When you think of an emotional book do you think of a book that makes you laugh or makes you cry? Truth is, both are emotional. By making a book emotional you are making a book that can invoke an emotional response whether that be laughing out loud, crying in despair, putting the book in a corner and telling it to stay there and think about what it’s done. I did that with a recent read.
These are good responses, they all mean you have managed to get your reader emotionally involved in the story you are telling. In this article we are going to look at 10 ways in which you can make you book emotional.
10. Killing Characters
How many of you thought killing a character was the number 1 way of getting your readers to respond with emotion?
The problem with this approach is it is overused. So many authors have done this for the shock factor that readers have come to expect it. Not enough emphasis is put on making people fall in love with the characters first.
I’m not saying don’t kill anyone in the story, I’m saying follow these tips if you plan to kill someone.
- Don’t kill for the shock factor.
- Ensure the character is as fleshed out as anyone else in the story.
- Kill only if the story absolutely demands it.
- Killing is not a cheap way to get rid of a character you don’t want around anymore. It can seriously damage your story, find another way to get rid of them.
- Your characters are not going to get over this in a day. Be realistic in emotional expectation.
Remember: The best story deaths have a lot more to them then the unexpected.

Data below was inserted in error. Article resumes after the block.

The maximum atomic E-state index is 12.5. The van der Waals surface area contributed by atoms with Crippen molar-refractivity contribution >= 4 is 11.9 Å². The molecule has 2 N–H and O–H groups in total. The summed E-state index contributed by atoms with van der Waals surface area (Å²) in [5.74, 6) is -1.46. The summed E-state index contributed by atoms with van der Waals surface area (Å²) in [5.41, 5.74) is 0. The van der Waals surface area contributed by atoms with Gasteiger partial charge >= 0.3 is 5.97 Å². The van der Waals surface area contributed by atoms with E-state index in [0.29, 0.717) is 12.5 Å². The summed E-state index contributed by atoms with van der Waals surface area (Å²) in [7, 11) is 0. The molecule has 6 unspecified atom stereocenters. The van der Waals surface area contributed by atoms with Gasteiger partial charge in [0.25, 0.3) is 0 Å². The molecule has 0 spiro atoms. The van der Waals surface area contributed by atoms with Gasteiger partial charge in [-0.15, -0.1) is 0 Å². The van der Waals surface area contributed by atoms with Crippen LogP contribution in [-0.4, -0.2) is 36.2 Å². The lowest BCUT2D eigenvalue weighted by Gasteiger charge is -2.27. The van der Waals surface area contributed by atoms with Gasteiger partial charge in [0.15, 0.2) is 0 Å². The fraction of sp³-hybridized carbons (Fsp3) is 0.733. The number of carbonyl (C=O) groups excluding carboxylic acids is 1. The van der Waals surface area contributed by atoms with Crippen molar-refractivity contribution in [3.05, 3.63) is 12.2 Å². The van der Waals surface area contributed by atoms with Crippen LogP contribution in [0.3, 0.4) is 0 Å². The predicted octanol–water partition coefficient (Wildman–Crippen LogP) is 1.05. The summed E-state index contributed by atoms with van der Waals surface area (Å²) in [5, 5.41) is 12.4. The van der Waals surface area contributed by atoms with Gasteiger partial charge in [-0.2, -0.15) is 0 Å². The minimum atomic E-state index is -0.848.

People love it but don’t overuse it.
Have you ever watched a video full of jump scares? By the end of it the scares are expected and you don’t jump anymore, right. It’s the same in writing.
Sarcasm is awesome to read, especillay if you have a sarcastic charachter, but if every single line is full of wit it becomes less enjoyable. Make. Them. Count.
Choose your perfectly sarcastic lines then keep them in your back pocket until the right moment. It will hit the reader all the more and make for a great moment of hilarity.
8. Make Mistakes
Everybody makes mistakes. This includes the character that you have spent years developing to make them absolutely perfect for your book. If they are perfect in every way and do not make mistakes your reader will not be able to relate to them.
I read a great book last year where the guy kept doing things that I knew was a bad idea, was a mistake. I facepalmed so many times. This guy was relatable! Because I could relate to the stupid mistakes that he made whenever he had to act in the spur of the moment I worried about him, I cared about his choices, I hoped he wouldn’t get caught doing stuff.
It will be the same for your character. Let them make mistakes and people will relate to them.
7. Break the Fourth Wall
It is important to understand that this will not work in every novel, but used correctly in the right situation it is an amazing thing.
Breaking the fourth wall is when you break down the barrier between the reader and the story, you talk directly to the one reading the book or do something completely unepxected that breaks the norm of writing to get your readers attention.
These tricks are done for the reader and does not affect the story in itself. The best way to explain is it with some examples. I found someone talking about the time lemony snicket did this. Enjoy.
We have all given up at some point on our lives. We don’t always have the answers as to what we should do next. This is especially effective in story writing if they have friends with them who expect them to always know what to do next.
Make your character give up.
Make them refuse to carry on fighting. Refuse to finish the story. They’re going to leave and not try any more because trying only gets themselves or others hurt.
Make the reader root for the character, make them want to see the character succeed. Make them yell at the book Get up Get up. You can do it come on! I believe in you.
This works with any genre. They could be fighting a legal case, a real war, a hero villain scenario, fighting for love, fighting to keep family. No matter the case, people can always give up and it breaks our heart when they do.